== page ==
I spent the waiting period for my 401k doing idle research. I wanted to have a solid plan for things I planned on investing in even though it was still a pretty big scary unknown. The research was on and off. A lot of my research was anchored around reading about the S&P 500 after hearing my friend talk about it. I gathered cloudy ideas of the importance of avoiding fees, diversification, age + risk tolerance, expense ratios, and long term returns. I learned attempts to beat the market as an average investor was ill advised. As far as 401k research went, I did a lot looking at Roth vs. Traditional and that was about it.
When it came time to open my 401k, I put the majority of my contribution towards the S&P 500 equivalent index fund, as well as some bonds and other funds. I based this solely on the 10 year return number. I forgot a lot of the optimizations I had learned during my research, which goes to show how different learning and planning are to actually executing. I still didn’t really consider my 401k contributions investments. It didn’t seem like real investing since I couldn’t touch it until I was a ripe old age.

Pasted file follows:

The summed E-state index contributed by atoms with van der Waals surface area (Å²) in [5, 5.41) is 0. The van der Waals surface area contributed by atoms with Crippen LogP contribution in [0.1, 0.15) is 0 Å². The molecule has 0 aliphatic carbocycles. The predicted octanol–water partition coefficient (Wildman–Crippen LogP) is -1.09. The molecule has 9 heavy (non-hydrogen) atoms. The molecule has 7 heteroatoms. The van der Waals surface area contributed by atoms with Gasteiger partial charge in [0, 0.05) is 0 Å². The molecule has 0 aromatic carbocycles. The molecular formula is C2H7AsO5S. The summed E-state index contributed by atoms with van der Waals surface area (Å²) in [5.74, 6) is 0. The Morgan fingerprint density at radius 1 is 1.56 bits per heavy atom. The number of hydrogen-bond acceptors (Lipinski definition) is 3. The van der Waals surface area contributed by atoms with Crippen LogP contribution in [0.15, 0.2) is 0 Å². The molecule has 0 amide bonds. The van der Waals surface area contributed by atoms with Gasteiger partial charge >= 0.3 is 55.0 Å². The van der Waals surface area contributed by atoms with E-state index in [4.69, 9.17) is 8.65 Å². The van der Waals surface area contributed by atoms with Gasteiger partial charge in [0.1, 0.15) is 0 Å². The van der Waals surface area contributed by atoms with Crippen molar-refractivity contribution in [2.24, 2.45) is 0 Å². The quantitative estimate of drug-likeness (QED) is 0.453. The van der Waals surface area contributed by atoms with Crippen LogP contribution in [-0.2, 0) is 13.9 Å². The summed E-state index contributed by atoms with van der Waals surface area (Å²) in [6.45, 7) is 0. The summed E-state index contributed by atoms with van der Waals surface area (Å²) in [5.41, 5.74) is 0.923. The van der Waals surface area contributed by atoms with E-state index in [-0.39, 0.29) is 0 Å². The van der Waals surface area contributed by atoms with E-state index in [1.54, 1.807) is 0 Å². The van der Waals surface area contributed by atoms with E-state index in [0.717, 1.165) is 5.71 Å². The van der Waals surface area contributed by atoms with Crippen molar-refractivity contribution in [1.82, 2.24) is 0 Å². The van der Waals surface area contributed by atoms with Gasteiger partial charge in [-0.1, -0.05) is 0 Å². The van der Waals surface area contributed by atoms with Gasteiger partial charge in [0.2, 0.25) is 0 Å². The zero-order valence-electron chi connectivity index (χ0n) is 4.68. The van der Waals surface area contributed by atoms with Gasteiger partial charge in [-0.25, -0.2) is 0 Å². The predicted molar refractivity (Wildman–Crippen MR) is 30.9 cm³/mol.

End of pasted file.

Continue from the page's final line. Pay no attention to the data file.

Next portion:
After starting my 401k contributions, I bought 1 share of Apple because I was curious how buying stocks differed. That’s as far as my outside investing went.
Starting my job in SF with a new 401k gave me some more experience and knowledge about investing. I started a brokerage account this year. The process of learning to optimize it has made the picture clearer too.
Practice makes perfect. It allows for refinement. Once I settled into a secure job after moving to SF, I got to start a second 401k. I felt way more confident selecting the funds this time, and I was able to factor for expense ratios this time and a little more diversification on top of my old strategy.
Even for a passive investing strategy, there are plenty of things to learn. It’s an evolving process of tweaking and optimizing. I felt even more confident by the time I started my brokerage account half a year later especially because I’d done even more reading (books and blog posts) by then.
Sometimes it feels like when it comes to investing, you need to do everything perfectly. One wrong move and you’ve lost your life’s fortune. While investing does require some upfront research, it doesn’t require the Perfect strategy in order to begin executing. It’s not required to put everything you have down like a huge gamble. Like all things, you can start small while committing to slowly improving.
How did you get started investing? Was it scary? Did you jump in with the knowledge you would be fine or did you tip toe in like me?